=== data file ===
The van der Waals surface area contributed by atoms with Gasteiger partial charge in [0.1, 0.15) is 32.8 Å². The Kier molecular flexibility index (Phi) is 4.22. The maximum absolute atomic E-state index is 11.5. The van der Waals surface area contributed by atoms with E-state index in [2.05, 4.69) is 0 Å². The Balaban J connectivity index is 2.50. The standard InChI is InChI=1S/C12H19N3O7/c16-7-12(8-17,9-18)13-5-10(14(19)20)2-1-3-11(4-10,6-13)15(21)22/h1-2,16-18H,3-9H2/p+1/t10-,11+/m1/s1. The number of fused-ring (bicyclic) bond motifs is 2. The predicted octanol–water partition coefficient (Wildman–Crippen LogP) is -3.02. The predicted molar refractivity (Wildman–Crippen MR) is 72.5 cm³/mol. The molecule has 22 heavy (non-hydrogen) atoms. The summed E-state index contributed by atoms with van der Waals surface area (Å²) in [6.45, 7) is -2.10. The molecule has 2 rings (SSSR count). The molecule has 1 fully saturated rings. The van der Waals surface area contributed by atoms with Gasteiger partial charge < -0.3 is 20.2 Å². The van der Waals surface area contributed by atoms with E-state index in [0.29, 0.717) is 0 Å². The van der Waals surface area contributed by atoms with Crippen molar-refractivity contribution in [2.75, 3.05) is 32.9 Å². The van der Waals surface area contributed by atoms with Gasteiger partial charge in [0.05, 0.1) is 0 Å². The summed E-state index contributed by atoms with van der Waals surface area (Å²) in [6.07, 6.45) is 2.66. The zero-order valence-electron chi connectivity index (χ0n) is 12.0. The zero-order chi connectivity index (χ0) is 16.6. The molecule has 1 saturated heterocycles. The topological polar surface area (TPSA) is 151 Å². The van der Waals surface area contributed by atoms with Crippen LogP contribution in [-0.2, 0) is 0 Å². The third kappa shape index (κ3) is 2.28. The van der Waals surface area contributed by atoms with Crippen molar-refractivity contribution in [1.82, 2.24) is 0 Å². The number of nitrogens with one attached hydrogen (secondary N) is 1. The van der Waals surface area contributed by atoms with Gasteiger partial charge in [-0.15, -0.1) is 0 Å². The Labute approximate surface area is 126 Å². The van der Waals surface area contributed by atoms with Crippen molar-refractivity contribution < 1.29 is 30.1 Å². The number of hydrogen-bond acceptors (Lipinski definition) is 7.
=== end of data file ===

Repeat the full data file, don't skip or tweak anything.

The van der Waals surface area contributed by atoms with Gasteiger partial charge in [0.1, 0.15) is 32.8 Å². The Kier molecular flexibility index (Phi) is 4.22. The maximum absolute atomic E-state index is 11.5. The van der Waals surface area contributed by atoms with E-state index in [2.05, 4.69) is 0 Å². The Balaban J connectivity index is 2.50. The standard InChI is InChI=1S/C12H19N3O7/c16-7-12(8-17,9-18)13-5-10(14(19)20)2-1-3-11(4-10,6-13)15(21)22/h1-2,16-18H,3-9H2/p+1/t10-,11+/m1/s1. The number of fused-ring (bicyclic) bond motifs is 2. The predicted octanol–water partition coefficient (Wildman–Crippen LogP) is -3.02. The predicted molar refractivity (Wildman–Crippen MR) is 72.5 cm³/mol. The molecule has 22 heavy (non-hydrogen) atoms. The summed E-state index contributed by atoms with van der Waals surface area (Å²) in [6.45, 7) is -2.10. The molecule has 2 rings (SSSR count). The molecule has 1 fully saturated rings. The van der Waals surface area contributed by atoms with Gasteiger partial charge < -0.3 is 20.2 Å². The van der Waals surface area contributed by atoms with E-state index in [0.29, 0.717) is 0 Å². The van der Waals surface area contributed by atoms with Crippen molar-refractivity contribution in [2.75, 3.05) is 32.9 Å². The van der Waals surface area contributed by atoms with Gasteiger partial charge in [0.05, 0.1) is 0 Å². The summed E-state index contributed by atoms with van der Waals surface area (Å²) in [6.07, 6.45) is 2.66. The zero-order valence-electron chi connectivity index (χ0n) is 12.0. The zero-order chi connectivity index (χ0) is 16.6. The molecule has 1 saturated heterocycles. The topological polar surface area (TPSA) is 151 Å². The van der Waals surface area contributed by atoms with Crippen LogP contribution in [-0.2, 0) is 0 Å². The third kappa shape index (κ3) is 2.28. The van der Waals surface area contributed by atoms with Crippen molar-refractivity contribution in [1.82, 2.24) is 0 Å². The number of nitrogens with one attached hydrogen (secondary N) is 1. The van der Waals surface area contributed by atoms with Gasteiger partial charge in [-0.15, -0.1) is 0 Å². The Labute approximate surface area is 126 Å². The van der Waals surface area contributed by atoms with Crippen molar-refractivity contribution < 1.29 is 30.1 Å². The number of hydrogen-bond acceptors (Lipinski definition) is 7.